Accepting Disappointments

I was talking to a friend on the phone the other day, and I wanted to share here some of the thoughts I expressed to her.

If you want your children to not pitch fits and be accepting of disappointments, look at yourself and see how you react to unpleasant things. Children don’t know how to subdue emotions. When their daddy gets home from work, they rush about and shriek with delight, then run to him and hug his leg fiercely. While you, too, are glad your husband is home, more often than not, it will be a mere kiss on the cheek and nonchalant, “How was your day, dear?”

You don’t rage and pout and scream when you were planning to make cookies but realized at the last minute that you were out of eggs. But you may very well mope and feel sorry for yourself if you were planning to go out all week and then one of your children starts throwing up.

Children’s emotions are raw and exposed. Adults are more adept at hiding them. Children have happy “fits”, bursts of extreme, nearly uncontrollable joy when something happens that they like. And, on the other hand, they also have meltdowns and temper tantrums when things don’t go their way.

My suggestion is, that while you are trying to mold their behavior and explain that the temper tantrum is not acceptable, also let them in on your own daily disappointments so you can model to them the right kind of behavior.

Many of the little frustrations a mother faces daily are things that our children wouldn’t even catch on to. But make a point of telling them, and showing them how you react to them. When you were planning on making steak for dinner, and then at the last minute realized there was leftovers that needed to be used, call your children over to you. “Dears, I was going to make steak for dinner tonight, I was really looking forward to trying out that new steak sauce. But look, see this yummy casserole from the other day? If we don’t eat this tonight, then it will go bad and we will have to throw it out. Daddy works hard to earn money to buy this yummy food for us, so we don’t want to throw any of it away. Oh well…. we can have steak tomorrow night!” Then put a smile on your face as you reheat your leftovers.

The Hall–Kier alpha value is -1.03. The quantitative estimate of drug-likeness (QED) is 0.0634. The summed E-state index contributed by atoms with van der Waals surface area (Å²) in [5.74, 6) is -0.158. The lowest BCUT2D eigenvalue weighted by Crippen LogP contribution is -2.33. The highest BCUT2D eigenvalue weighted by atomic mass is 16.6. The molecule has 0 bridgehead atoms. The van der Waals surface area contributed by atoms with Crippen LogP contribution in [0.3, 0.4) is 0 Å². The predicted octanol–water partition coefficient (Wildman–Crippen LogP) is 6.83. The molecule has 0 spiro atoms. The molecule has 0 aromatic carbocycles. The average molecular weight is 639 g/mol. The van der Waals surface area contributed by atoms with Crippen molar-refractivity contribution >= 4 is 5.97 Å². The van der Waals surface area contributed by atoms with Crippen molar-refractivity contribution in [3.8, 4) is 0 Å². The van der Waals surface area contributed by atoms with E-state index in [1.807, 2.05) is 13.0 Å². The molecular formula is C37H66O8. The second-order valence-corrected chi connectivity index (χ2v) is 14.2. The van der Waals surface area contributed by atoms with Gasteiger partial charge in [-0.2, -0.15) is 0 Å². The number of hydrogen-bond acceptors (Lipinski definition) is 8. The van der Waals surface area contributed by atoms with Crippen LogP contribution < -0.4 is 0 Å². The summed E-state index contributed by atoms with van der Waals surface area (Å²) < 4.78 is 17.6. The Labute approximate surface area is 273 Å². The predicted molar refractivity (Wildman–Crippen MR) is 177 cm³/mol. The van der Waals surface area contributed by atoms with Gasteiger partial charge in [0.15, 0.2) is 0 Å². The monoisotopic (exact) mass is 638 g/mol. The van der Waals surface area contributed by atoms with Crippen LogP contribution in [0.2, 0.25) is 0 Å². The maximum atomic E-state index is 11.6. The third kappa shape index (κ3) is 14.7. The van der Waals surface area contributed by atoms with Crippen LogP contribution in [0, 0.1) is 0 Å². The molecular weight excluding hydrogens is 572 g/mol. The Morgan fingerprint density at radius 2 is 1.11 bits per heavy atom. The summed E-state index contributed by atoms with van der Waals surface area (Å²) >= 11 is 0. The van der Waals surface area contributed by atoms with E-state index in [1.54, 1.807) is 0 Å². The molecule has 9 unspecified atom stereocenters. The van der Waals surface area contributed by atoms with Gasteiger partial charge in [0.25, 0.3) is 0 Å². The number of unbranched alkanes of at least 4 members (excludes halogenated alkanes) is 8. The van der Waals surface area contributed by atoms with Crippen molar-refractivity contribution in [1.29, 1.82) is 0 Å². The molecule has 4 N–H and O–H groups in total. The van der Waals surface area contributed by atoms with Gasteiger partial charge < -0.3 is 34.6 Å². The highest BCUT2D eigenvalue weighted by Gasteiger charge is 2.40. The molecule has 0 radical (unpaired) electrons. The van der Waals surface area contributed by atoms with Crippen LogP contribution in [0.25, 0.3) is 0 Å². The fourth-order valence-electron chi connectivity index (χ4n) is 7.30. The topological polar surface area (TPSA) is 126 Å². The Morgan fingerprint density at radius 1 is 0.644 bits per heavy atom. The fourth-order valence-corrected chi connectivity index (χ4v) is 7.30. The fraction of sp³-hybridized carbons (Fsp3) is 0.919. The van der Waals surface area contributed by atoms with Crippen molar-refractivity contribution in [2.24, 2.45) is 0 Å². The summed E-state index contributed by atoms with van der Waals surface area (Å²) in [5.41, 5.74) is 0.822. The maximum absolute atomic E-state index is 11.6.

“Hmm, Mommy was just looking forward to taking a nice hot shower, but there is no hot water, so I’ll have to take one later. Oh well….”

“Baby just went down for her nap and I was looking forward to reading this new magazine for awhile, and then she woke right up! *Sigh* Oh well… let’s get on the floor and play with her instead.”

Don’t mask your disappointments in a fake-happy attitude. Let them see that you are truly disappointed. But show them an exceptable way of voicing the disappointment, and also show them that you can then choose to make the effort to be happy, and that it works.

Deal with your disappointments the way you want them to deal with theirs. We spend too much time telling our children what not to do. Be an example for your children, so that they can look to you to see how they should behave.

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2 Responses so far »

  1. 1

    Jennifer said,

    I’m so excited about your blog and I really enjoyed reading it. I cried with you as you lost everything, then rejoiced with you as God provided. This most recent post is excellent. Lately I’ve been noticing this very thing–I’ll get angry with my children for acting a certain way, then suddenly realize they learned it from me 😦 Thank you for this excellent post and I look forward to reading more!

    Miss you!
    Jennifer

  2. 2

    Thank you for your kind words, Jennifer! I’m sorry we had to up and move on you when we were just getting to know each other better. It was so enjoyable to visit with you when we did live there.

    I love you, sister!
    Amy


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